Lake Effect essayist Liam Callanan essayist goes on a thematic road trip.
Earlier this summer, I went on one of the world’s great outdoor theater odysseys, a 5,500 mile trek across the globe that not only skipped New York and London, but also, for that matter, any city with a population of more than 40,000.
In fact, the population at our first stop was roughly 10, unless you include my daughter and me, in which case it was 12. And the audience at our last stop was around 100—but it was in the darkened lower level of a parking garage, so it was hard to tell.
I should back up.
Survey your friends’ top summer destinations, and you’ll find a pattern emerges: the beach (any beach), a baseball game, fresh air, anywhere. Ask me and you’ll hear one word: a theater, any theater, as long as it’s outdoors.
I know some people—members of my own family—think differently. Watching a performance outdoors means sweating under sunlight, swatting at bugs at night, or worrying that the skies are about to pour. But for me, part of the drama in drama is the drama of watching it. Indoors, in the dark, the rest of the world too easily falls away. Outdoors, I really have to focus—and the actors really have to focus me—to make the story come alive.
And so they did this summer.
In late May, my 11-year-old daughter and I had the extraordinary opportunity to visit one of the oldest, and greatest theaters in the world, the ancient theater of Epidaurus. Located about two hours west of Athens in Peloponnesian Greece, Epidaurus saw its first stage productions nearly 2,400 years ago—and is still putting them on today. My daughter and I weren’t able to time our visit to see the theater in use—so on a lonely, sunny afternoon, we put it to use ourselves. The acoustics of this outdoor amphitheater are famous—its exacting geometry means even a whisper at centerstage can reach every last one of its 14,000 limestone seats. My daughter tried it, I tried it, the handful of other tourists tried it, and we were all held spellbound—not just by the sound of each other’s voices but by the fact that voices had been echoing on this hillside for almost two and half millennia.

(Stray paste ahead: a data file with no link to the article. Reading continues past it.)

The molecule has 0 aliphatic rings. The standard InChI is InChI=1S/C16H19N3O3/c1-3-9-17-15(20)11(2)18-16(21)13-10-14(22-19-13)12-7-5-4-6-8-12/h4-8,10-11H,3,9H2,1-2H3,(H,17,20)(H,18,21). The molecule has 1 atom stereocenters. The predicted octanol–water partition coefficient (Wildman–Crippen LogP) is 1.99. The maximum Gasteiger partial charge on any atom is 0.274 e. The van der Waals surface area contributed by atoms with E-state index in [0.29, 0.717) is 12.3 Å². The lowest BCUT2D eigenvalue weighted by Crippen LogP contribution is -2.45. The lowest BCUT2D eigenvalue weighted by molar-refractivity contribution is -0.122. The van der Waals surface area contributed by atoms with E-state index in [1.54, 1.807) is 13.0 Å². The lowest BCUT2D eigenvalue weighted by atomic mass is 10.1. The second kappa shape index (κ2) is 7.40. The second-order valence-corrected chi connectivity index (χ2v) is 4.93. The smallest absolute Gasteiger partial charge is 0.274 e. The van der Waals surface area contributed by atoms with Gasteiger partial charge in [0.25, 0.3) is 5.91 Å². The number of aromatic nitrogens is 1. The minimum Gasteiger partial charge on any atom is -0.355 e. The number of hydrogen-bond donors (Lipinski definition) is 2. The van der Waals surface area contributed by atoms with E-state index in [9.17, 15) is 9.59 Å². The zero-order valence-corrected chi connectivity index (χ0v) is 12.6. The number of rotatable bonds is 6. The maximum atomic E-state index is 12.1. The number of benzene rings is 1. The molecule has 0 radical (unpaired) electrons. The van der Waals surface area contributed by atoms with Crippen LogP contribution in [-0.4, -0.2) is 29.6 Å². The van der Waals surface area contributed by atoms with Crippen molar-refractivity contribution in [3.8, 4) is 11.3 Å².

Is it a stretch to say I felt something similar in a parking garage 10 days later in downtown Mankato, Minnesota? Not really. Another daughter—my oldest—and I were there for a festival that turned out to be even more clever and fun than its title: Shakespeare in the Park…ing Garage. Four short plays, all original riffs on Shakespeare, performed in the great outdoors, atop a parking garage with all downtown Mankato as a backdrop. Or that was the plan—a thunderstorm arrived and the production quickly moved downstairs so that actors and audience could have a roof over their heads. I had a play in the mix but what was more thrilling was to be part of that evening’s theater community, that seemed as ancient as it was instant. Seated on blankets and lawn chairs and benches (ours was claimed between acts; it was needed as a prop), people had come out at the start of summer to watch other people cast a spell. A simple spell—words and gestures, some costumes, props. Not unlike what you might find at any outdoor theater—even Epidaurus. I mentioned to some people how sitting in that parking garage felt very much like sitting in those acoustically-perfect stone benches in Greece—and they were shocked.
But I swear: as the audience quieted in anticipation of the next play’s first words, you could hear from as far away as the furthest parking space, from as far away as Greece, from as far away as the most distant spot on theater history’s timeline. Because as the rain fell, the light faded, and the night air swirled, none of it mattered. After more than 2000 years, the show indeed goes on.
Liam Callanan is a professor of English at UW-Milwaukee, and author of the novels All Saints and The Cloud Atlas. Read more about his trip to Greece with his daughter in The Wall Street Journal.